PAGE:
- - Monday, July 3, 2017


Like bombs and long runs in football, and dunks and three-pointers in basketball, everyone loves home runs and strikeouts in baseball.

Regarding the latter, you better love them. The game is offering little else these days, all or nothing.

The Steroids Era is long gone, but major-league hitters just set a record for homers in June. They went deep 1,101 times, topping the mark of 1,069 taters set in May 2000. The season mark for home runs is on pace to be broken, too, with just under two-and-a-half being hit on average per game.

Whiffs are occurring at an unprecedented pace as well. Major-league pitchers have combined to set strikeout records for nine consecutive seasons, from an average 6.30 per team per game in 2007 to 8.02 last year. This season’s average is an all-time high of 8.23 per team per game.

The question for baseball is how much is too much? At what point does all that power hitting and power pitching become humdrum? Because the rest of the “action” is dwindling and what’s left too often mimics a sleep aid.

Sports Illustrated outlined the problem perfectly by dissecting the Dodgers’ 2-1 victory in 12 innings against the Brewers last month. The game featured a National League-record 42 strikeouts. Three solo homers accounted for the scoring. The ball was put in play just once every six minutes and the contest lasted nearly four hours (3:57).

I could be wrong, but that’s not a recipe for a long-term success.

Especially when future fans must sprout from the attention span-challenged generations budding behind us.

Commissioner Rob Manfred realizes the increase in “dead time” is a problem. The pace-of-play has slowed to a crawl between each pitch, mound visit and call to the bullpen, leading Manfred to suggest changes like a 20-second pitch clock and limited timeouts.

He hasn’t shared his thoughts on the barrage of homers and strikeouts but he notes what customers say.

“Our fan research suggests that people like home runs and they actually like lots of strikeouts,” Manfred told Yahoo Sports last month. “Whether that’s the definitive position we take or not, I can tell you again, being a numbers guy, our first step was to try to figure out what fans think. And our initial indications from our fan research is they like it.”

Other folks have conducted their own research. A pair of recent studies argue that changes in the ball are at least partially behind the home-run rampage.

The Ringer found “significant differences in balls used after the 2015 All-Star break in each of the components that could affect the flight of the ball, in the directions we would have expected based on the massive hike in home run rate.” FiveThirtyEight reached the conclusion that “smaller baseballs with flatter seams are carrying farther, turning some warning-track outs into round-trippers.”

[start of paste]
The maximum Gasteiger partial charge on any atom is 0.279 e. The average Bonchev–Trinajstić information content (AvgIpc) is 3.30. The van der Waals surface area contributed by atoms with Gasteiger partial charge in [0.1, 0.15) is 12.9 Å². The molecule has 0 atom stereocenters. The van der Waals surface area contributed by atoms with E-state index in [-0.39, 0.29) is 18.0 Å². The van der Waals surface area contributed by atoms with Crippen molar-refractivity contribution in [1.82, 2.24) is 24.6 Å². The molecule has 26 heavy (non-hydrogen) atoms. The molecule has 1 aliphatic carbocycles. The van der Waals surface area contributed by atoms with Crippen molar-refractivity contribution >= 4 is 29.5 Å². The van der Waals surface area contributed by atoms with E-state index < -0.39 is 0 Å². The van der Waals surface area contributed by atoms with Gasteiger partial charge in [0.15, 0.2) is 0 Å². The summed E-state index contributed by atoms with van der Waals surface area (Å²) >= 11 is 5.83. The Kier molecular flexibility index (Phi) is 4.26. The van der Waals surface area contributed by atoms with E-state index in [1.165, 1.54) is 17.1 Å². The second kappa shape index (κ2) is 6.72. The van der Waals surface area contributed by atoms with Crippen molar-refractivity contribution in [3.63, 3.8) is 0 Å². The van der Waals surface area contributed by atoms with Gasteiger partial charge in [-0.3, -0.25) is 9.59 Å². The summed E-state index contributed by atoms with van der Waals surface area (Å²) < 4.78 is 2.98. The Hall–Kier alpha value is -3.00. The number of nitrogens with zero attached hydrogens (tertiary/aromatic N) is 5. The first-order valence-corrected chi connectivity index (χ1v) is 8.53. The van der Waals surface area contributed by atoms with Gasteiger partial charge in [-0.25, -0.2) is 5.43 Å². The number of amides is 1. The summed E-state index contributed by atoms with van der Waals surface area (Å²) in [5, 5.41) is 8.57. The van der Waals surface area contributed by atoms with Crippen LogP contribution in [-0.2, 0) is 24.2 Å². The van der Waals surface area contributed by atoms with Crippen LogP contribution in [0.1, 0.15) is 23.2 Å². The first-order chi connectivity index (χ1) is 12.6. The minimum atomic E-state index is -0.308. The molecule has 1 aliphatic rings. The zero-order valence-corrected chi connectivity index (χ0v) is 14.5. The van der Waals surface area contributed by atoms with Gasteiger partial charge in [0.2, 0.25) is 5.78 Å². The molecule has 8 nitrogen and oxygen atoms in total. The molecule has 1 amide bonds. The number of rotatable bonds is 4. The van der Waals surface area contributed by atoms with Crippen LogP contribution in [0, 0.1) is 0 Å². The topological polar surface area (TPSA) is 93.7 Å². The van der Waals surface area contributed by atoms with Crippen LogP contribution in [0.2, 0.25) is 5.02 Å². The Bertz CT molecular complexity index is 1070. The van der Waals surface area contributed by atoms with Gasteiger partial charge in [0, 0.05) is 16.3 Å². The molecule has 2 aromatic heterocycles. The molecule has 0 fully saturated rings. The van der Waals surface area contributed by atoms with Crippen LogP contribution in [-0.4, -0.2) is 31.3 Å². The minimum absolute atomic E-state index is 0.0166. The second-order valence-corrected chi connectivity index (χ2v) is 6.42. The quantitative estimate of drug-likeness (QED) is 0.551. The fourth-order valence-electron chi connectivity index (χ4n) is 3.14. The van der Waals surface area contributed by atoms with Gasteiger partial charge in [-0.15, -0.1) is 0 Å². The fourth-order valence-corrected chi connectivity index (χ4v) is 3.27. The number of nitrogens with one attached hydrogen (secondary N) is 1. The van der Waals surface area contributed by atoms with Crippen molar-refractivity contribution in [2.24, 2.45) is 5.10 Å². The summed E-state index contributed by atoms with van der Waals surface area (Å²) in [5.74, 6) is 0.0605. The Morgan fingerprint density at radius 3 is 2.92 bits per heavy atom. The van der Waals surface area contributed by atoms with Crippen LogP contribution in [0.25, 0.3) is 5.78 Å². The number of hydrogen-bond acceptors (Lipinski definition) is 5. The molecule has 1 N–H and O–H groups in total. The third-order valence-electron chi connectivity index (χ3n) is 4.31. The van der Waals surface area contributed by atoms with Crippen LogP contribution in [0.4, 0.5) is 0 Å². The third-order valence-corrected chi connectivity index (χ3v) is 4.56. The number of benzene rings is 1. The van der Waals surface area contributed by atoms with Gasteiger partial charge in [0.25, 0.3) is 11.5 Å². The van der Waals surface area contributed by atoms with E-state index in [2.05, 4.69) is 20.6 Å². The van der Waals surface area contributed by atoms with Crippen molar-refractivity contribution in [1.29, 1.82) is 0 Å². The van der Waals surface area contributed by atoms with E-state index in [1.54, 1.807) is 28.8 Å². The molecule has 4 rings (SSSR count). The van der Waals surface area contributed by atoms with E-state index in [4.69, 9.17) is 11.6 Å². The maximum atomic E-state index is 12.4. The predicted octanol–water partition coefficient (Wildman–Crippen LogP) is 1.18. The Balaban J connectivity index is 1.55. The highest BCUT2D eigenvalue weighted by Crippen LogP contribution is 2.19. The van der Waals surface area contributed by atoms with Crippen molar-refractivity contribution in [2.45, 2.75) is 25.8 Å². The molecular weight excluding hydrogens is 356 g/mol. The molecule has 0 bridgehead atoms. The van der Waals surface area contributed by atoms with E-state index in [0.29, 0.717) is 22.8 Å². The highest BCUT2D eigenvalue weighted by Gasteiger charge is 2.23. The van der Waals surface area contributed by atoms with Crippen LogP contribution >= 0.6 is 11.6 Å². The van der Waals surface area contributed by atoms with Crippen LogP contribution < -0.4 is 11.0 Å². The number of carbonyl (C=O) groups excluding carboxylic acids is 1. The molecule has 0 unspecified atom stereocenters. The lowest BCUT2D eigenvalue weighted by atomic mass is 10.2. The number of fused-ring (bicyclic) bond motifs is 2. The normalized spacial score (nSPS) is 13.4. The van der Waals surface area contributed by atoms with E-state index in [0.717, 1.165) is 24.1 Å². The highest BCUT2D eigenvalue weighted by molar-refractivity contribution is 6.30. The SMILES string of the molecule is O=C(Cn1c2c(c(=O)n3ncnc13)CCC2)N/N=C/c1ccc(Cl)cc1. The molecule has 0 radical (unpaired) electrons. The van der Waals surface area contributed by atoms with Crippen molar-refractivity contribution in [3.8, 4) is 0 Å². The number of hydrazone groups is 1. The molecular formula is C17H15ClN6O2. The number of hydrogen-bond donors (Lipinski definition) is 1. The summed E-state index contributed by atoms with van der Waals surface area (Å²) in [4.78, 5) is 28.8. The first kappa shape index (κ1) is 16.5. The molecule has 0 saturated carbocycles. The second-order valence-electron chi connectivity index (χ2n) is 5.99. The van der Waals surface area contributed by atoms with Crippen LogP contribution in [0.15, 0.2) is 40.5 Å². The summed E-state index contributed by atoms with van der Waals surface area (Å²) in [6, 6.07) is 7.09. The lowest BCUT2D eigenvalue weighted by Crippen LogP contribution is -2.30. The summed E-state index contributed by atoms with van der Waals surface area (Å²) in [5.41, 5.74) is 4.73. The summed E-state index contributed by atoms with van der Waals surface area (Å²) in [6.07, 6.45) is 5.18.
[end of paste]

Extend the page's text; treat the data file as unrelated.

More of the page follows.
There already was enough anecdotal and circumstantial evidence to make conspiracy theorists all aflutter. Now some are apoplectic, armed with scientific research to support the eyeball test. They’re convinced that the ball is juiced, unintentionally or not.

Not surprisingly, the most-ardent truthers are pitchers. Asked if something happened to the spheres they hurl at 90-plus miles per hour, their response hits triple digits.

“One hundred percent,” Boston Red Sox starter David Price told USA Today. “We have all talked about it.” Miami Marlins reliever Brad Ziegler added: “They’re being hit a long ways. Basically, it feels like every park is Colorado.”

Manfred said baseball’s own studies reveal that substantial changes to the baseball are nonexistent.

“We have tested the baseball really thoroughly and consistently over a period of time,” he told Yahoo. “I know others have tested it and have said certain things. Our test results from the labs we believe are the most skilled in this suggest there is nothing about the baseball that can account for the increase in home runs.”

Be mindful that enough natural variance exists between sanctioned baseballs without the aid of devious plots to increase round-trippers. According to a 2000 report commissioned by MLB, two balls could pass inspection even if differences in their construction allowed one to be hit 49 feet further than the other.

So there’s that.

Batters insist the homer binge is a result of launch angles and pitchers’ increased velocity. They say those factors, plus determination to overcome infield shifts, contribute to the higher strikeout totals.

“Averages may go down, strikeouts may go up — but power numbers may go up,” Pittsburgh Pirates second baseman Josh Harrison told USA Today.”

Such increases would be less problematic if they weren’t accompanied by decreases in key aspects of the sport, like making contact, baserunning, defense, strategy and situational hitting.

The overemphasis on two components is creating a desert around them.

If that dichotomy continues, it could stunt the growth of future fans, leaving a generation thirsty for action that juice can’t quench.

Brooklyn-born and Howard-educated, Deron Snyder writes his award-winning column for The Washington Times on Tuesdays and Thursdays. Follow him on Twitter @DeronSnyder.

Copyright © 2018 The Washington Times, LLC. Click here for reprint permission.

The Washington Times Comment Policy

The Washington Times welcomes your comments on Spot.im, our third-party provider. Please read our Comment Policy before commenting.


Click to Read More and View Comments

Click to Hide